Wednesday, October 17, 2012

The Boy Colonel and Brothers At Arms by John J Horn

I love vintage novels for many reasons. One is that you are more likely to find solid Christian worldview or at least acceptable Christian morals in them. Another is that there’s nothing a vintage novel does as well as what I like to call melodrama (because I’m not sure what the real word for it is). I suspect this is because melodrama can’t take place unless the author is sincere, in holding something to be sacred.

It’s for these two reasons that I’ve made an exception to my usual rule not to review contemporary books. John J Horn’s two adventure novels The Boy Colonel and Brothers at Arms have just been published by Vision Forum, and from the description I knew they would be thrilling tales of adventure in the style of Henty, Haggard, and Ballantyne, with exactly the kind of Christian worldview and unabashed drama that I love so much in vintage novels.

One of the big questions I had, however, was just how good these books would be as far as plot and writing style goes. The answer surprised me.

The Boy ColonelA Soldier Without a Name! 

The 42nd Mounted Infantry is a crack regiment with the unlikeliest colonel in the British Army. No one knows exactly how old he is, what his name is, or who his parents are. But, though he’s only a boy, “Nobody”—as everyone calls him—is his regiment’s secret weapon, a brilliant strategist whose men would follow him anywhere.

The story follows Nobody’s adventures during a fictional 1837 war in Siberia (possibly inspired by the real-life Crimean War), together with his best friend the boy lieutenant Edmund, their rag-tag band of loyal followers, the Times correspondent covering the war, and the young lady to whom Nobody unexpectedly becomes engaged. With his origins shrouded in secret, an implacable enemy trying to have him killed, and a wicked young lord trying to steal his betrothed, Nobody must face the challenge of living the manly Christian life, whether it’s in the snowy trenches of Siberia, the glittering ballrooms of London, or the enemy-infested Pacific seas!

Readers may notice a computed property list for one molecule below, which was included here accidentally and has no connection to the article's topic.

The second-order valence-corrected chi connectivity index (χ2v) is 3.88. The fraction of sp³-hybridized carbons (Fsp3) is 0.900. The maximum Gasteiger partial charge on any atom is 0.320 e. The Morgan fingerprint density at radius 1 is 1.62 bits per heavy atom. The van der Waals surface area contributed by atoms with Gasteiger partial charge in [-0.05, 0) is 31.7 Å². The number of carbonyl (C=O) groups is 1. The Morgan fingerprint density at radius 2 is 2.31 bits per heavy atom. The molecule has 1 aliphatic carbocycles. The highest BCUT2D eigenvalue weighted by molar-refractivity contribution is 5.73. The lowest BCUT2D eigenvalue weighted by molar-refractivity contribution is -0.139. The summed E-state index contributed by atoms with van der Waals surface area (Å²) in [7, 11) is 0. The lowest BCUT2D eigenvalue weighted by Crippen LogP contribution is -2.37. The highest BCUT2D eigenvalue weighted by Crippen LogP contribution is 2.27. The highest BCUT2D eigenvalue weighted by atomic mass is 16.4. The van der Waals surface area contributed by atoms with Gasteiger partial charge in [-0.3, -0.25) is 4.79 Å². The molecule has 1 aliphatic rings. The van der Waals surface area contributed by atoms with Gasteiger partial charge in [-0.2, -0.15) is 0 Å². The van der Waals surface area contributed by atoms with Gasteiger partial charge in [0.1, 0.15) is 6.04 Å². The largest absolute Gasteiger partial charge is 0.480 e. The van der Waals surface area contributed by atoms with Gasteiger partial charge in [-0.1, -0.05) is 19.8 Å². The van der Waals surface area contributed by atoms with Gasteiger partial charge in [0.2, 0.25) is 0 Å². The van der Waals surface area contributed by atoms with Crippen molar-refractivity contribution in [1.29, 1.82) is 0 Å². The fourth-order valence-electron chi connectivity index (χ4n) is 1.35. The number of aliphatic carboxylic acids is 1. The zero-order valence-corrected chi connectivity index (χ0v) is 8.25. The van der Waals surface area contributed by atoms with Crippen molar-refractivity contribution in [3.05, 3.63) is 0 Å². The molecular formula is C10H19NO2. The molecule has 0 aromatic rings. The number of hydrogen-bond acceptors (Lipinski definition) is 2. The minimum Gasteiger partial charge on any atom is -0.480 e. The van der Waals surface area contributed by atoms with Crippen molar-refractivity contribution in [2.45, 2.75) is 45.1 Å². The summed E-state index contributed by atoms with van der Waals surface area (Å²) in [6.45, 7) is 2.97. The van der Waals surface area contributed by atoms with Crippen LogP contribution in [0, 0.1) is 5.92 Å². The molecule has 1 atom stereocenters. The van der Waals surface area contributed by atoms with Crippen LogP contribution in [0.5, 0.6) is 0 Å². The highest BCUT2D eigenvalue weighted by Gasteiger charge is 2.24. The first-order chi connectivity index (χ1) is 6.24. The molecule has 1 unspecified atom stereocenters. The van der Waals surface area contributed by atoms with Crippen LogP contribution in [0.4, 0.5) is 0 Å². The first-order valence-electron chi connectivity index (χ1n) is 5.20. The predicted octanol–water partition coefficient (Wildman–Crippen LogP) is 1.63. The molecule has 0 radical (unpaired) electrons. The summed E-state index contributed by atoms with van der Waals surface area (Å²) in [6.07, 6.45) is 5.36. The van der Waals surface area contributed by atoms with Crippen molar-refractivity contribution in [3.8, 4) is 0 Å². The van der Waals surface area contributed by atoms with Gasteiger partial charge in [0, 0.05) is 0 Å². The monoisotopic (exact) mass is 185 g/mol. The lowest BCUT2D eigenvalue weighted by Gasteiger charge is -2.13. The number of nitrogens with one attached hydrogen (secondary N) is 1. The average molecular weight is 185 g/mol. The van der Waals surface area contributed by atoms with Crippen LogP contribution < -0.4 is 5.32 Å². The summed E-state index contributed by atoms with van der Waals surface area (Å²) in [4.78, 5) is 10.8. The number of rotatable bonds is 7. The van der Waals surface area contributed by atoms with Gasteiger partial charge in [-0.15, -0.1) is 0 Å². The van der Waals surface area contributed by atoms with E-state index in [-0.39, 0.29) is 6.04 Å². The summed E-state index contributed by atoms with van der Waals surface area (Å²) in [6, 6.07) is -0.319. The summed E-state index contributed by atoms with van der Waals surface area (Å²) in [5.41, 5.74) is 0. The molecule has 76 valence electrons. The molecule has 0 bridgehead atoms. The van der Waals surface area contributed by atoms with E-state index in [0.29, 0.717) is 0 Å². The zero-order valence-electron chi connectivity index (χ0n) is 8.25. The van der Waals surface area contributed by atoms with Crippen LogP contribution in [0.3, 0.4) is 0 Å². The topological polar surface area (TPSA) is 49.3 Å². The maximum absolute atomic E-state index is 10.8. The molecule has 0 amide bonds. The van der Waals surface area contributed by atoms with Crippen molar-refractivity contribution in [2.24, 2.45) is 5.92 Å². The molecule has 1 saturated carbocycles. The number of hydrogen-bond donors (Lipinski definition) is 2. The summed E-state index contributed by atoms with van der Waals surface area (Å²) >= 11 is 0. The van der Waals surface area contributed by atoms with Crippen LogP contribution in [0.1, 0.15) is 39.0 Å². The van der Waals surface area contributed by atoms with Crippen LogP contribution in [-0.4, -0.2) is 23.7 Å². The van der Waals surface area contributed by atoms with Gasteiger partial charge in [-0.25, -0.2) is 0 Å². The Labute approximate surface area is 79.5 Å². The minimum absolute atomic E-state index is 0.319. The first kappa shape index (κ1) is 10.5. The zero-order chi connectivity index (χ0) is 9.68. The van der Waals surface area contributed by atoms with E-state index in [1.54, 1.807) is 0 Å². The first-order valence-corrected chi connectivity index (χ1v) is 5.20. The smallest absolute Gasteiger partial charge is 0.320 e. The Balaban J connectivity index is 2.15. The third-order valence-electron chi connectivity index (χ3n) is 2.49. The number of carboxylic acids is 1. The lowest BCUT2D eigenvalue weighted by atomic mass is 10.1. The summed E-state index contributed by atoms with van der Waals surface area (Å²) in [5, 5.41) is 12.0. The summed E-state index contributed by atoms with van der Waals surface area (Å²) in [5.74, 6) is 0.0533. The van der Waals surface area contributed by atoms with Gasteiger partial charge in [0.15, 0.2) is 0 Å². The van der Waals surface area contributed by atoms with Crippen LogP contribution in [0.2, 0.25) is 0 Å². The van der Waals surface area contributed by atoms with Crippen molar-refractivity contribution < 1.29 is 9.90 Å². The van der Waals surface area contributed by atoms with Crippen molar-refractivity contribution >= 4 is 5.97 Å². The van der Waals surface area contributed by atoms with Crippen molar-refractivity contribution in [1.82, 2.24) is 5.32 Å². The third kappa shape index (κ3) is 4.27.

By far the best aspect of this book was the themes; nothing profound or life-changing, but just good solid diet for boys—be brave, protect women, respect authority, find answers in the Bible. The characterisation could have used improvement, but shows real potential in the easygoing relationship between Nobody and Edmund, and the flawed but sympathetic Somerset and Hayes.

Perhaps the most flawed aspects of the book came in the writing style and plotting. The author had difficulty hitting the right notes, especially in quieter, more introspective scenes, while the handling of the themes was a little laboured. Meanwhile the plot was not very tightly woven, with many unrelated elements.

However, when there were big dramatic moments for the author to get his teeth into, both plotting and writing shone. Good writing style pulled off a number of the best moments in the book, especially an unexpected rescue early on. Nothing reconciled me to the lacklustre heroine like the way she dealt with her unwanted suitor at the climax, while during action scenes, the writing style took on the best pulpy boys’-own manner.

In the end, this book showed more potential than it achieved. It’s the kind of book I’d recommend mainly as reading fodder for the kind of children who’ll read anything and desperately need something edifying to keep them occupied. And then I went on to read the second book, and…

Brothers at ArmsTreasure & Treachery in the Amazon!

…it was brilliant.